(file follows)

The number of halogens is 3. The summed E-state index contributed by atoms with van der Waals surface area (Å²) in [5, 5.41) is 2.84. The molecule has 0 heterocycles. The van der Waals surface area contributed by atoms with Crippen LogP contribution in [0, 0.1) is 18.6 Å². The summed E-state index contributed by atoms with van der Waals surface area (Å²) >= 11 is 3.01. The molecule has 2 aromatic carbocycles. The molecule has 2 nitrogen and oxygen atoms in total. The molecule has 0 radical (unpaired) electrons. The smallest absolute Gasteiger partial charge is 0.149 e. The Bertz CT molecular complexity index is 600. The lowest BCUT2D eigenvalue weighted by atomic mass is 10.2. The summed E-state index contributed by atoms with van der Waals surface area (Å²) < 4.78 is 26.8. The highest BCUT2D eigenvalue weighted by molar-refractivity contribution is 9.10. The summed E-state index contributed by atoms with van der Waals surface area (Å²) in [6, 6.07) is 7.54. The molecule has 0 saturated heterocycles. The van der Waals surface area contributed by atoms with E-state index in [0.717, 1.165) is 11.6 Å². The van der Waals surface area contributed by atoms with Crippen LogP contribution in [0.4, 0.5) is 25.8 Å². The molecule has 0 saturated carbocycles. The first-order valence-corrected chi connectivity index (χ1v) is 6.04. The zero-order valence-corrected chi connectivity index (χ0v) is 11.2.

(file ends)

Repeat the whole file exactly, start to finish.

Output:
The number of halogens is 3. The summed E-state index contributed by atoms with van der Waals surface area (Å²) in [5, 5.41) is 2.84. The molecule has 0 heterocycles. The van der Waals surface area contributed by atoms with Crippen LogP contribution in [0, 0.1) is 18.6 Å². The summed E-state index contributed by atoms with van der Waals surface area (Å²) >= 11 is 3.01. The molecule has 2 aromatic carbocycles. The molecule has 2 nitrogen and oxygen atoms in total. The molecule has 0 radical (unpaired) electrons. The smallest absolute Gasteiger partial charge is 0.149 e. The Bertz CT molecular complexity index is 600. The lowest BCUT2D eigenvalue weighted by atomic mass is 10.2. The summed E-state index contributed by atoms with van der Waals surface area (Å²) < 4.78 is 26.8. The highest BCUT2D eigenvalue weighted by molar-refractivity contribution is 9.10. The summed E-state index contributed by atoms with van der Waals surface area (Å²) in [6, 6.07) is 7.54. The molecule has 0 saturated heterocycles. The van der Waals surface area contributed by atoms with E-state index in [0.717, 1.165) is 11.6 Å². The van der Waals surface area contributed by atoms with Crippen LogP contribution in [0.4, 0.5) is 25.8 Å². The molecule has 0 saturated carbocycles. The first-order valence-corrected chi connectivity index (χ1v) is 6.04. The zero-order valence-corrected chi connectivity index (χ0v) is 11.2.